Due in part to market uncertainty, 2009 investments in the Clean Development Mechanism have dropped 50 percent. Reversing this trend will require an immediate refocus by negotiators on financing, market mechanisms and the role of business in delivering on global climate goals.
“Massive deployment of existing clean energy solutions now is the only way to achieve a peak in global emissions well before 2020,” said Steve Sawyer, Secretary General of the Global Wind Energy Council. This is the task of our generation, and negotiators must create the framework within which it can be achieved.”
The Climate Solutions Business Coalition represents billions of dollars in private capital in the clean energy sector, investor community and carbon markets. In a statement released today, Climate Solution Businesses call for the following outcomes by Cancún:
1) Business urges the Parties to set aside their “nothing is agreed until everything is agreed” mindset and take actionable decisions in Cancún on critical issues such as technology, REDD+ and capacity-building.
2) Business needs to see a firm plan to mobilize public and private sector investments to reach the US$100 billion target by 2020 at COP 16 in Cancún. Following through on this promise from Copenhagen will be a crucial step towards building confidence among the Parties as well as the private sector.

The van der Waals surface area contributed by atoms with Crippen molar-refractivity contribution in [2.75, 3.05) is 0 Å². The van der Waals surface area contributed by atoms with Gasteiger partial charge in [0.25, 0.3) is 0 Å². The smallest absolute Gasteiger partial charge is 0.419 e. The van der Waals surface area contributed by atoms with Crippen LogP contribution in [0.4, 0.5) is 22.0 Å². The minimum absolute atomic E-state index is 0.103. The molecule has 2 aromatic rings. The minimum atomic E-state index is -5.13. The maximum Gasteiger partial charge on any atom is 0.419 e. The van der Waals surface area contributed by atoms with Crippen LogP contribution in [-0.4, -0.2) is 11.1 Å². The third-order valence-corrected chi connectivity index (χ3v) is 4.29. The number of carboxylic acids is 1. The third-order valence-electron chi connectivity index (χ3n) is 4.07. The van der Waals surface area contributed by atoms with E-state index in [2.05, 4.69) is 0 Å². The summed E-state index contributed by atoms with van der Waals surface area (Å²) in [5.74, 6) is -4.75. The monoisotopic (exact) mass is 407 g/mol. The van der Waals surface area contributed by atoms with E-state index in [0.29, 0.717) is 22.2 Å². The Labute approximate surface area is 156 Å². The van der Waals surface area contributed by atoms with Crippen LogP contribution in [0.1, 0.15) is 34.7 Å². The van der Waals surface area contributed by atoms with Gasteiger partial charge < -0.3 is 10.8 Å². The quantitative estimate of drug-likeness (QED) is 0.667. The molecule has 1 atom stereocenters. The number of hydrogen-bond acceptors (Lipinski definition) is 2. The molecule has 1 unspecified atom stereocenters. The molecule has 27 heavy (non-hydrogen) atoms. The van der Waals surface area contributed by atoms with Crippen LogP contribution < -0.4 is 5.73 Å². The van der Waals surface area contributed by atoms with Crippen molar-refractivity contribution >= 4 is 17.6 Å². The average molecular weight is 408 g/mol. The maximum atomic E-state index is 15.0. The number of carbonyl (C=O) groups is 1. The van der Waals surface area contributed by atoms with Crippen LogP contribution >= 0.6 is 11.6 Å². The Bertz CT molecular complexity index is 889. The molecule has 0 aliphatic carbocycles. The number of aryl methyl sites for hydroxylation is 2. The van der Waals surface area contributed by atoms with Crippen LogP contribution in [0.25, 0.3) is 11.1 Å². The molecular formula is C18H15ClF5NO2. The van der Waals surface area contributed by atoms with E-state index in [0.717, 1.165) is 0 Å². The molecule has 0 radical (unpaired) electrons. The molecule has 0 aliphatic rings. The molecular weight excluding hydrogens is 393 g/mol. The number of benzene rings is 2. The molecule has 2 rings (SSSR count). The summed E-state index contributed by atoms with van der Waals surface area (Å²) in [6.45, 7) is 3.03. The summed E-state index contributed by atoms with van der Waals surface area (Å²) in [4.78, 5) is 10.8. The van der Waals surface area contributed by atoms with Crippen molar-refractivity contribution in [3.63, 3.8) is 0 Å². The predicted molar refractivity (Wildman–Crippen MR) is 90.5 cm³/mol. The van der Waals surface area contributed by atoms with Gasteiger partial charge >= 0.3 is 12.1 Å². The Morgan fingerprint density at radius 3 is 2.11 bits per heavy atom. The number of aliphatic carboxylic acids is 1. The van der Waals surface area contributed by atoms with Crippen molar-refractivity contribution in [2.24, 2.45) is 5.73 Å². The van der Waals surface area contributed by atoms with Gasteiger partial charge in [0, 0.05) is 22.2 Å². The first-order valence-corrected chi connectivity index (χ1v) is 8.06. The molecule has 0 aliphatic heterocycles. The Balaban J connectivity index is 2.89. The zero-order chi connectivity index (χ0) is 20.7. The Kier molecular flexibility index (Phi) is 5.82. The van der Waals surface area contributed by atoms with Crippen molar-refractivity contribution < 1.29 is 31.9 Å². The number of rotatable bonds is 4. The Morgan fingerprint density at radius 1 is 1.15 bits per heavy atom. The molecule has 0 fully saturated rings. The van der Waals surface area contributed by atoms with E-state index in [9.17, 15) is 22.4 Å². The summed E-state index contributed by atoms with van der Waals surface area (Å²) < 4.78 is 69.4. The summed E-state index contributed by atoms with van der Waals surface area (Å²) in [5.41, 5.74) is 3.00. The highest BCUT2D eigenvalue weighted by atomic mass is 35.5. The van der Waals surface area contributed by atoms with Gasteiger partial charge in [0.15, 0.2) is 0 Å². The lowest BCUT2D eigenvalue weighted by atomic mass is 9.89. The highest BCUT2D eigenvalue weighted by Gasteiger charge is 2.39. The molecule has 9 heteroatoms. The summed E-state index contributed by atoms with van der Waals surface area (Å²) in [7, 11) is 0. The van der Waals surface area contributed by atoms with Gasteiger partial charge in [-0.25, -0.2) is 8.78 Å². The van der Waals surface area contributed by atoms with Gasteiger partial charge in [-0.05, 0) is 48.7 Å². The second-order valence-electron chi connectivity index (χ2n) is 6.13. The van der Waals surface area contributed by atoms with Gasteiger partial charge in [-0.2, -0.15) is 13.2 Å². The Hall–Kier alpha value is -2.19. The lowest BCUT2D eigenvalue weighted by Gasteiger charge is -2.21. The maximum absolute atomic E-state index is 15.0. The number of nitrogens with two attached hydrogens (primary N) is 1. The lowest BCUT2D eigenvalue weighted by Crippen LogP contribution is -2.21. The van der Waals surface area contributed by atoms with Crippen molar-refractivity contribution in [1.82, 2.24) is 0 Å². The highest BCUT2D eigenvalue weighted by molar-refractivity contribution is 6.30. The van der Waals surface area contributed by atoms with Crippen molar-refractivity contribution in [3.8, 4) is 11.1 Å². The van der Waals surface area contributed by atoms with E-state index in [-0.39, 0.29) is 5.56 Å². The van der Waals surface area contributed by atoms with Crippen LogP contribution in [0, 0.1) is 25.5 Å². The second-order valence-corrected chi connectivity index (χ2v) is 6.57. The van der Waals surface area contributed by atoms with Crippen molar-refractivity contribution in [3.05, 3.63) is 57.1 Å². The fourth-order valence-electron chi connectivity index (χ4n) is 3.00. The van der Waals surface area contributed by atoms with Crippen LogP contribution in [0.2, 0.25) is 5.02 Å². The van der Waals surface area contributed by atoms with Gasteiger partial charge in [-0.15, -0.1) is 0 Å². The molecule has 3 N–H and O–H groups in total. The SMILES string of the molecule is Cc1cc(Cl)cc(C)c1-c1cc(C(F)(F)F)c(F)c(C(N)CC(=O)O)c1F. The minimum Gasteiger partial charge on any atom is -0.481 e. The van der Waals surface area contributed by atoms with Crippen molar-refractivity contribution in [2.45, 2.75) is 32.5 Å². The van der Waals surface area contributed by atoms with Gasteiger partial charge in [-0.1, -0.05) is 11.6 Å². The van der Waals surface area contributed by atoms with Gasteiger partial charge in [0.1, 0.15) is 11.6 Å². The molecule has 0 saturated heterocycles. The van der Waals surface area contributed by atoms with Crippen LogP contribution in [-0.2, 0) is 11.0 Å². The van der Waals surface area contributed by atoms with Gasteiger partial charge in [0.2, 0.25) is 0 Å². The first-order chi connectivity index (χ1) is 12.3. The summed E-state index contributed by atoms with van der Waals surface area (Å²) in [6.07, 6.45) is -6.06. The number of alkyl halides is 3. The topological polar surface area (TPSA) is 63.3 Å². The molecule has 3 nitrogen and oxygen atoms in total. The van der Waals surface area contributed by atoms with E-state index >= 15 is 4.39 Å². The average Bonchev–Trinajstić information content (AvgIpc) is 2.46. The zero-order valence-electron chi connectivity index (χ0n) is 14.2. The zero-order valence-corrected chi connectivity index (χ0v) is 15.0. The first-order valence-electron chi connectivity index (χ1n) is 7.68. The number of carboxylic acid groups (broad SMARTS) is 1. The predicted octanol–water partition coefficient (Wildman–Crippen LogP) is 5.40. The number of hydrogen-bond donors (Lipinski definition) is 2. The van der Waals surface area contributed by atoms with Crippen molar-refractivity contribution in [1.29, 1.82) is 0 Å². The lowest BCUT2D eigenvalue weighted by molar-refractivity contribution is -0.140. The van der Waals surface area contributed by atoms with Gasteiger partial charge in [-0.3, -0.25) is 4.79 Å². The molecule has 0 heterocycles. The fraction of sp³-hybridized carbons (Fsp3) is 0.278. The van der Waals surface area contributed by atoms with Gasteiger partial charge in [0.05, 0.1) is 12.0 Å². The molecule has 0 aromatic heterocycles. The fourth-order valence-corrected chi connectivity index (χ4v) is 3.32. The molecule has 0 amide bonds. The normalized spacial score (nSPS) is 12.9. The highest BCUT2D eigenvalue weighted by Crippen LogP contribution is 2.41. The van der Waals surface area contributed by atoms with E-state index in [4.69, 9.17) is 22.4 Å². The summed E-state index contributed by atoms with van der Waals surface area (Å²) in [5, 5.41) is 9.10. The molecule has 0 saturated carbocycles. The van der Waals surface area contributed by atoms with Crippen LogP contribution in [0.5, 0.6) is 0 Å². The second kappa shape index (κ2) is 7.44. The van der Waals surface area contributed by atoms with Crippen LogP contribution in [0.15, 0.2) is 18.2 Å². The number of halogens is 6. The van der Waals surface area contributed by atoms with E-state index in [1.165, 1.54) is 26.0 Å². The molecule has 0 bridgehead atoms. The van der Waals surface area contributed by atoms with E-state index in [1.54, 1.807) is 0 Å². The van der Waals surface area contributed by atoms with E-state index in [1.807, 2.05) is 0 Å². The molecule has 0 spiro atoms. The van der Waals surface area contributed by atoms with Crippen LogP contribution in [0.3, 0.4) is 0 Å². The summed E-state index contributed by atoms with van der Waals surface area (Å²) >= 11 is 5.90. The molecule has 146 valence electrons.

3) Despite the importance of reaching the US$100 billion target, the finance challenge is in the range of trillions, not billions. The Kyoto Protocol and the current LCA text offer a foundation to develop the market-based framework the private sector needs to meet that challenge. The next step is to strengthen this foundation by taking decisions in Cancún that lead to clarity on post-2012 market instruments.
“Billions of private investment could be lost unless governments start sending out clearer signals.” remarked Lisa Jacobson, President of the Business Council for Sustainable Energy.
“The climate finance challenge cannot be met without serious private sector money. And the carbon market is currently the only tool capable of convincing the private sector to spend it. Acting as if the role of private finance is an afterthought and the carbon market is no longer fashionable is the short route to achieving nothing,” stated Henry Derwent President and CEO of the International Emissions Trading Association.
“Currently we lack a clear set of rules for determining what counts as new additional investment and what doesn’t, which actions are demonstrably driven by policies specifically focused on achieving this aim and which aren’t. We urgently need this to monitor our success in driving investment,” stated Miles Austin Director of the Carbon Markets & Investors Association.
According to Bloomberg New Energy Finance, global clean energy investments in 2009 were $164 billion dollars. The IEA forecasts that US$530 billion per annum will be required in the form of additional investment in low-carbon energy, beyond business as usual and capital redirected from conventional to low-CO2 technologies. The private sector can deliver the scale of investment required if negotiators work in partnership with business to create new vehicles for business input and provide certainty on the market instruments available.